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Proper Form During Side-Lying Exercises

Posted Sep 11 2008 2:03am
Most of us love side-lying exercises. In pilates, we have a whole series of leg exercises called the Side-Kick Series. When we lay there on our side, with our heads resting on our arm, we almost think of it as a rest period during class! Just kick the leg back and forth, lift it up and down... But did you know that there some very common mistakes, as far as your form is concerned, during side-lying exercises? Here are some common mistakes that you may not even be aware of. Fixing these mistakes will help you feel your WHOLE body working out, and make the leg work even more quality.

The Side-Kick Position
Anytime you're laying in a side position, you can either prop your head up on your hand, or rest your head down on your arm. Your top arm is bent, and the top hand is placed on the mat in front of your ribs. Your back is against the back side of your mat, and your feet are at the front side of your mat, so your legs are angled forward in front of your body. You can do all kinds of leg exercises in this position- kicks front and back, circles, leg lifts, etc. You can even add a Magic Circle between your ankles like I have in the photo. Now, onto your form...

Your Legs
Sure, you feel your outer thigh burning when you lift your top leg up and down, but what about the bottom leg? It shouldn't just be hanging out, doing nothing. Of course, make sure your bottom leg is straight, not bent. Then, try externally rotating your bottom leg, so your pinky toe is tilted down into the mat and your heel is slightly lifted off the mat. Now your bottom leg works more like a kick-stand and will help your body balance when you try to make circles with the top leg, or kick the top leg forward and back.


With the top leg, lift it about two inches off of the bottom leg, and try to gently lengthen it a bit longer than the bottom leg. This little bit of extra length will actually bring your hips into alignment, or a neutral position, so the top hip is stacked right above the bottom hip. In fact, this bit of extra length should relieve some of the burning you tend to feel in the top leg during these side-lying leg exercises. Be sure to keep your waist lengthened and hips stacked during all leg exercises.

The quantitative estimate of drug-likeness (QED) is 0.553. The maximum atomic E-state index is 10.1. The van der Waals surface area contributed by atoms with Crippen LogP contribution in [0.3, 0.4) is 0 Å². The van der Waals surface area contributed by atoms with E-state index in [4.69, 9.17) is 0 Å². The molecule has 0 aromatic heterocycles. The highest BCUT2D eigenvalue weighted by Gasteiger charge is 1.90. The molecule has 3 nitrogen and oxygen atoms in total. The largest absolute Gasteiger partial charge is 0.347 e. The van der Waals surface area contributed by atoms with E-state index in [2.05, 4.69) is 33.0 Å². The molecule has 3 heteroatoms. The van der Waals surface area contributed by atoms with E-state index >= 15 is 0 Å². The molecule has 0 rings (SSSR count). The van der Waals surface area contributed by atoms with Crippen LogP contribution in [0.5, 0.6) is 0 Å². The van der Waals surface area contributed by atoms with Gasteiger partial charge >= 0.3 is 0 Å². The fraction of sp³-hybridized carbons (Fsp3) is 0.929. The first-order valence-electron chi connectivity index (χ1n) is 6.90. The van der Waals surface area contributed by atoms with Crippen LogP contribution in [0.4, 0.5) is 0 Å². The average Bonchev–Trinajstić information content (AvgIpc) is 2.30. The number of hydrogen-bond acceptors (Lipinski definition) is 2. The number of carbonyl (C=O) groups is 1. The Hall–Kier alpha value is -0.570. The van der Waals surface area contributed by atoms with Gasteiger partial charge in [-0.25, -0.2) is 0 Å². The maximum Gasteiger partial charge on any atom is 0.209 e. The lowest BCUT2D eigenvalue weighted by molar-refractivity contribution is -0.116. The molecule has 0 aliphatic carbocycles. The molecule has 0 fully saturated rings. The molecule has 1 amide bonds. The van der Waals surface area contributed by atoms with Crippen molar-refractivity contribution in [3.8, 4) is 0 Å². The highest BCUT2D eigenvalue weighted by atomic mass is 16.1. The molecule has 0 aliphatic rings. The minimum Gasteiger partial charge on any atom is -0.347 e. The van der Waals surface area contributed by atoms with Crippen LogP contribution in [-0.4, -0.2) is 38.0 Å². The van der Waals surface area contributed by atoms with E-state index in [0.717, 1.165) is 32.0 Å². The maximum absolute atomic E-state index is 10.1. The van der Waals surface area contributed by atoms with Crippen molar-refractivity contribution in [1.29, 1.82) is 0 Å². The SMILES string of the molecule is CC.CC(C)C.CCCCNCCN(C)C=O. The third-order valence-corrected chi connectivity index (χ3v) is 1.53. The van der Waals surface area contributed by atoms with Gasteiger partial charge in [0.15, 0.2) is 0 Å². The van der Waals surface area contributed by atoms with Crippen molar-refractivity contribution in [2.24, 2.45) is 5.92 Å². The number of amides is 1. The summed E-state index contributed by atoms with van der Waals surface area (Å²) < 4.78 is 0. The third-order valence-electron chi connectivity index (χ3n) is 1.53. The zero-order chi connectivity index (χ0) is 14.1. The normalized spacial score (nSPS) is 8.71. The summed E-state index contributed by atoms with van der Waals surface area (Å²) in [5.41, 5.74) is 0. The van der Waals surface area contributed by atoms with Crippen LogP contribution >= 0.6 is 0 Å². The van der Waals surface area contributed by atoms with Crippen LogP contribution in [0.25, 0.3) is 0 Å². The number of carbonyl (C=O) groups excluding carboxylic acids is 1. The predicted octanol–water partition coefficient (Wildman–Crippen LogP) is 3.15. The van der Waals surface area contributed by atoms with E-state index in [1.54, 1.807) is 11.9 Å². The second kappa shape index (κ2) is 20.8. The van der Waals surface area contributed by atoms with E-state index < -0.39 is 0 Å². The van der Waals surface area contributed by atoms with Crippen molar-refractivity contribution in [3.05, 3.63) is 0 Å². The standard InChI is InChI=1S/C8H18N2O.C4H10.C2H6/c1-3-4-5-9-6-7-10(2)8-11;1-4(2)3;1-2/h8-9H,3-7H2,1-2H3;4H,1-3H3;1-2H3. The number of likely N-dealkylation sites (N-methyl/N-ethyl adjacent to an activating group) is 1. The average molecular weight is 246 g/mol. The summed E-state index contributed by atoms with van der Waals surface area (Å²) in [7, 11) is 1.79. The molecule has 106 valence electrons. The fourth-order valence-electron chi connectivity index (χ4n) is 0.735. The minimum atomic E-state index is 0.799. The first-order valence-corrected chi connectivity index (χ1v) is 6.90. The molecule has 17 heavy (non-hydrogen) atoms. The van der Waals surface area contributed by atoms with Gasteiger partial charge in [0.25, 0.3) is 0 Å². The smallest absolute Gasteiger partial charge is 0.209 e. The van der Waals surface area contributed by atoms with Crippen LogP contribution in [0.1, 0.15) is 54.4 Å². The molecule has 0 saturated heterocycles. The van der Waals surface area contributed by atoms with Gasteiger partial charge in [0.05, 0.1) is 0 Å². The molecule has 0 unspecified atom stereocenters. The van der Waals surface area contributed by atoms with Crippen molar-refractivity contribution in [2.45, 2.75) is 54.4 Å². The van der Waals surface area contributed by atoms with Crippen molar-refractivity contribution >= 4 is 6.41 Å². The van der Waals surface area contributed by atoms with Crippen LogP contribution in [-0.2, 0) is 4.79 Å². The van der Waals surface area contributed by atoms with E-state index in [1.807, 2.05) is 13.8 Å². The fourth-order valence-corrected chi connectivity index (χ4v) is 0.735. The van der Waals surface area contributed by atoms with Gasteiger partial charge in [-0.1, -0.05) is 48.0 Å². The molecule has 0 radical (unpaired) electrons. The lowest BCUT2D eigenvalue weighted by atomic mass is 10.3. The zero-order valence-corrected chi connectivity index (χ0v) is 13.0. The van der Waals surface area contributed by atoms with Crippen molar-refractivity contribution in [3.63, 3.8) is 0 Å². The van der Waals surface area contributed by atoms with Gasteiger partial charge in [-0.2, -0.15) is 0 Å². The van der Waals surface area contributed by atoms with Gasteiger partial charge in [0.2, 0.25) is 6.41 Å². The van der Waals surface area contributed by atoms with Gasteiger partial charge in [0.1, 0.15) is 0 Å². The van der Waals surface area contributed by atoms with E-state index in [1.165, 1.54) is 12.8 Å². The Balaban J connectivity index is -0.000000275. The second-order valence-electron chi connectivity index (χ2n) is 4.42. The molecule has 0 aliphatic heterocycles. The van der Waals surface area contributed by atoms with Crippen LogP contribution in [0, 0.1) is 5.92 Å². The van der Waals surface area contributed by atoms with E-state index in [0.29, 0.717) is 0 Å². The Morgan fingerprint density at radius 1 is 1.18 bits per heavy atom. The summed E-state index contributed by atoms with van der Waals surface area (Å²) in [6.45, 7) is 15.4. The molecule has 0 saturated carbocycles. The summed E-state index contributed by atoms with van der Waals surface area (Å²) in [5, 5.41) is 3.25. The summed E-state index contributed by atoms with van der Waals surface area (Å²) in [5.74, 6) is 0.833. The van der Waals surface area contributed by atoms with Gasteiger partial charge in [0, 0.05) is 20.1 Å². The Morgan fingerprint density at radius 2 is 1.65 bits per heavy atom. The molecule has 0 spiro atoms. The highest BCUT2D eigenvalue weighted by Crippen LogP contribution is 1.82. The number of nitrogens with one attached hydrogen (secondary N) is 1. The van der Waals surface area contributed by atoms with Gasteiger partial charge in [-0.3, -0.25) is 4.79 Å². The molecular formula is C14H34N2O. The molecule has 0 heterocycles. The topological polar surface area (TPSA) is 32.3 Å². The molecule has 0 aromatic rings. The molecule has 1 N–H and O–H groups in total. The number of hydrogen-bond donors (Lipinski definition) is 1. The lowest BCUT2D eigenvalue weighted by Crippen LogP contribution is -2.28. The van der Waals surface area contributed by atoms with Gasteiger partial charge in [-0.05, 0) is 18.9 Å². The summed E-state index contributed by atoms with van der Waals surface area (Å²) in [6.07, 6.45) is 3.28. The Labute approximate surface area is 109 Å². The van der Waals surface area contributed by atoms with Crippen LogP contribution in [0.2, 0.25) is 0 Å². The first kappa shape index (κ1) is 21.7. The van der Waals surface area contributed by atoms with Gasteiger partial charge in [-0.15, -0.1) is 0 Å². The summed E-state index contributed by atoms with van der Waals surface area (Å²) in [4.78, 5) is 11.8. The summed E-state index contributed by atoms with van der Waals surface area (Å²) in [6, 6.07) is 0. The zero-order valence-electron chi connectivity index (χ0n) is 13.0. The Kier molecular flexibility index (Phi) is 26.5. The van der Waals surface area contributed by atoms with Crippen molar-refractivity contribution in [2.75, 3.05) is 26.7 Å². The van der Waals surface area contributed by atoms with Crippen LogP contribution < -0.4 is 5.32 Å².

Your Feet
Do you get foot cramps when trying to do leg work? Its probably because you're lifting, kicking, and circling from your FOOT, not your leg. Conduct all movements from the upper leg, or try imagining the inner thigh, moving your leg instead of making your little foot, or your toes, do all the work. Think, "neutral toes"!

Your Hips
Once you lengthen the top leg a little longer than the bottom leg, your hips will align. Try to do all your leg work in this hip position. Its quite a challenge. Even when you lift your leg up, don't allow the top hip to tilt into your waist. If you see that your top hip does tilt in, shortening your waist, only lift your leg to the height that you can while maintaining length.

Your Abdominals
As in every pilates exercise, draw your abdominals in! There is actually ab work during Side-Kick exercises. Anytime you have to kick your top leg back, or when you circle your top leg, your abs should draw in and stablize your torso, not allowing it to rock back and forth or move around.

You can use your abs to stabilize your body, and you can also use the lower leg, the "kick stand", to help!

Your Ribs
Your ribs can work in a way similar to your abs. Keep the front ribs inside your body, don't allow them to fall forward or rock back and forth as you move your leg. Drawing the ribs and abs in will give you core work and help keep you stable.

Your Shoulders
Your shoulders are going to want to do all kinds of things during side-kicks, in an effort to take some work out of your core. Make sure there is always space the size of an orange between your top shoulder and your ear. Try to keep your collar bones wide and open, north to south, and definitely don't let your top should roll forward. The less weight you put in your front hand on the mat, the more likely your shoulder is stable on your back. Keeping your top shoulder in place, on your back, away from your ear, will again bring more work into your core.

Your Head, Your Upper Back, and Your Gaze
Its so tempting to look down at your legs, but if you do, your missing out on a whole lot of length in your upper back. Try to look straight ahead, and feel how just lifting your gaze will also lift and lengthen your upper back and your chest. Imagine your head stretching out and away from your body in one direction, and your legs stretching out and away in the other direction.


And, if you're tempted to prop yourself up like this lovely lady in the picture above, please don't. Your bottom shoulder will end up in your ear, your neck and waist will be crunched, and it just isn't pilates! But it is a funny picture that I couldn't resist using.

Even tweaking your form in just one of these ways should improve your side-kicks! Of course, ideally, you can do all of these things at once, work your legs, work your whole body, and BREATHE!

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